Amongst the many reasons for rock formations to be significant to the traditional owners, solid rock shelfs were important burial sites, where the bones of the deceased would be wedged in the crevasses after other mourning rites (often spanning years) had been carried out. For the traditional owners, monitoring the construction was not merely about artefact recovery or associated archaeological activity but an important opportunity to be present and participate in the introduction of a new energy into their country.

Construction of the pipeline damaged their land, all of which remains culturally significant and forms part of the stories kept by the land’s owners. Monitoring allowed the custodians of the law and the creation stories to be present at and to participate in a significant period of change for their land. The traditional owners argued that the ability to be present as well as to monitor the construction, for the discovery of cultural material and for wider cultural purposes, was an irreplaceable right under the Agreement, for which financial compensation was an inadequate remedy. The gulf between the attitudes of the traditional owners and Duke’s representatives as to what was capable or deserving of protection under the cultural heritage protection measures in the Agreement led to disagreement and finally to litigation.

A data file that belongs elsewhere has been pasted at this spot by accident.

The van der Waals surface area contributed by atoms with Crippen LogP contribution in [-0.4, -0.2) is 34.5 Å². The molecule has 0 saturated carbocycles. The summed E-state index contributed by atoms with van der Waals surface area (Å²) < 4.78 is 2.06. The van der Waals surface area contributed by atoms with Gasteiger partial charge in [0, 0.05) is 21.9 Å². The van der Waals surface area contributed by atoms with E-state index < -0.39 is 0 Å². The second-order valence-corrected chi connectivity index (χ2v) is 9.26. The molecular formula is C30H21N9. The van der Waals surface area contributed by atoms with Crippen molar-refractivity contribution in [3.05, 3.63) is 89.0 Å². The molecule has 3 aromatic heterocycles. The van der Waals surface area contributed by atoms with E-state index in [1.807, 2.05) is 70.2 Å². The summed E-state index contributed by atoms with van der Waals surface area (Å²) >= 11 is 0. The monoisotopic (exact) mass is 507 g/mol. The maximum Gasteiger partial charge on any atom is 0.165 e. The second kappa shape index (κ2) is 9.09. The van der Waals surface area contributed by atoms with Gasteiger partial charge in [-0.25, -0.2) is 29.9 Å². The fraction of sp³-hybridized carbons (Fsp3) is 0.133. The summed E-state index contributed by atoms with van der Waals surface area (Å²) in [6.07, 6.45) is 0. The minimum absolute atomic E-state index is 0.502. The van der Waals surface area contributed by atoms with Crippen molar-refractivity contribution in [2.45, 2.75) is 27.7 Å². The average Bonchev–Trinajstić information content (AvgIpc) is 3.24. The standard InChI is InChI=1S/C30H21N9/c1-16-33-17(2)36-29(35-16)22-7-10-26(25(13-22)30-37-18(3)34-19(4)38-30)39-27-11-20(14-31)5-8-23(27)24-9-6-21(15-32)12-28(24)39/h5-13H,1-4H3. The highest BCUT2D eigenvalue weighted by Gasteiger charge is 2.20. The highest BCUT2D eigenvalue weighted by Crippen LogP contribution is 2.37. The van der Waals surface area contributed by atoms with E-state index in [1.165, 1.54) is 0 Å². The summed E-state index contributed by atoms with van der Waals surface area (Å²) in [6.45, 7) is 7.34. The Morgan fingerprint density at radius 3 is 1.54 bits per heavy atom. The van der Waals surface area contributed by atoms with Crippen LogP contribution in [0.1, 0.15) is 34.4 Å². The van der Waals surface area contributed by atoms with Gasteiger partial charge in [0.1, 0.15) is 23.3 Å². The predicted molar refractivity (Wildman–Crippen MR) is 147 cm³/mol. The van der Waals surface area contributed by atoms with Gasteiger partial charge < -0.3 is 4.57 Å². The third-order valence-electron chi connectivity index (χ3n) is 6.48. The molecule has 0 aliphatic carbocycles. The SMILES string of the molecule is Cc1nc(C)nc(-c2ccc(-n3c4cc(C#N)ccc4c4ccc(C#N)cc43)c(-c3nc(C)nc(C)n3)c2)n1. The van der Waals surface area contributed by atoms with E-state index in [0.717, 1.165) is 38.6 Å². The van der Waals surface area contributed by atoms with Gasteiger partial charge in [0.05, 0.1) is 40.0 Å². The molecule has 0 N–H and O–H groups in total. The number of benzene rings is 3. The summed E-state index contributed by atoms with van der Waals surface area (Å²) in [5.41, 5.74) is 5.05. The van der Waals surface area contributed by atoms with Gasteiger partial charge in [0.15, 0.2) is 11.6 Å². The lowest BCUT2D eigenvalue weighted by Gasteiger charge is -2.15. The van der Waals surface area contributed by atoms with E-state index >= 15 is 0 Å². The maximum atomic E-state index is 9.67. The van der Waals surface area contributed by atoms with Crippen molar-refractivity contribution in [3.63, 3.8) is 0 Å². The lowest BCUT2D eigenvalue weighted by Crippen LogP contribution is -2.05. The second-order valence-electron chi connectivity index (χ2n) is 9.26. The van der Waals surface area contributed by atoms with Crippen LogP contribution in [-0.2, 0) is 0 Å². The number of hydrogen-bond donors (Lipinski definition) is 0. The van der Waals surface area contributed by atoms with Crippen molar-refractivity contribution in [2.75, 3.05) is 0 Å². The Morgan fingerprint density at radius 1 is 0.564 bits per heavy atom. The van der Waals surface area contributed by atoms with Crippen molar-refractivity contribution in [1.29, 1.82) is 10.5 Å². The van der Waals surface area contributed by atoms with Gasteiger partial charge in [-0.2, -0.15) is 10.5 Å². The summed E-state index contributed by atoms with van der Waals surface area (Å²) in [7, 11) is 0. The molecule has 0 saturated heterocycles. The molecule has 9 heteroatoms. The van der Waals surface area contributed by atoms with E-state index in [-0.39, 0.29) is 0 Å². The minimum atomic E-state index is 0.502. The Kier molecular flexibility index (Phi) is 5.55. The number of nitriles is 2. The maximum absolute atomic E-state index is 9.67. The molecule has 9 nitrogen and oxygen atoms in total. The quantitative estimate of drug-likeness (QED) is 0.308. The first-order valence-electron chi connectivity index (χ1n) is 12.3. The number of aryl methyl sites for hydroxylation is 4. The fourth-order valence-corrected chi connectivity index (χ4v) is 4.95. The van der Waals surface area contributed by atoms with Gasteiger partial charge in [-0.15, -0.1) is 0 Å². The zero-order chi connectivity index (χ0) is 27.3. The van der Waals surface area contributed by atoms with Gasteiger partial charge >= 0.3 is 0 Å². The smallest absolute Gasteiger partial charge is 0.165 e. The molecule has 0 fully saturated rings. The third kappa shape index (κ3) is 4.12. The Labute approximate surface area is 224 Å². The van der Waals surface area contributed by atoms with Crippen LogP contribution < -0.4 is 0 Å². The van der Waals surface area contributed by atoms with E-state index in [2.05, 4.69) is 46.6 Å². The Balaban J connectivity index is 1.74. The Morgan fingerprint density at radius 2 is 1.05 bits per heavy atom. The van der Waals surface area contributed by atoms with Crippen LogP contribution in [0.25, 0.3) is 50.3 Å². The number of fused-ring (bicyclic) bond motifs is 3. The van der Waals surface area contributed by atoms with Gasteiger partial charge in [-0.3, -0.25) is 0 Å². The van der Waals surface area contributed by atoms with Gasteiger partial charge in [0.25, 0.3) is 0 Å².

The Case

The plaintiffs who brought the case were both signatories to the Agreement on behalf of their peoples: Allan Carriage for the Wadi Wadi people and Nancy Campbell for the Jerrinja/Wandi Wandian people. They brought the case as individuals, bound by traditional responsibilites to their people and land, seeking an interlocutary injunction against Duke that would restrain conduct allegedly in breach of the Agreement. In order to succeed the plainitiffs had to demonstrate three things: that they had a prima facie case; that damages were not an adequate remedy; and that the balance of convenience favoured the grant of an injunction.

An Arguable Case

The Agreement provided for monitoring ‘at all stages of construction involving land disturbance (clearing, grading and trenching)’.[6] Although 'land' and 'disturbance' were not defined in the Agreement, Justice Young held that they were capable of wide construction. According to His Honour, there was a ‘strong’ argument that land disturbance included the work involved in backfilling a trench, and that therefore the plaintiffs had a prima facie case.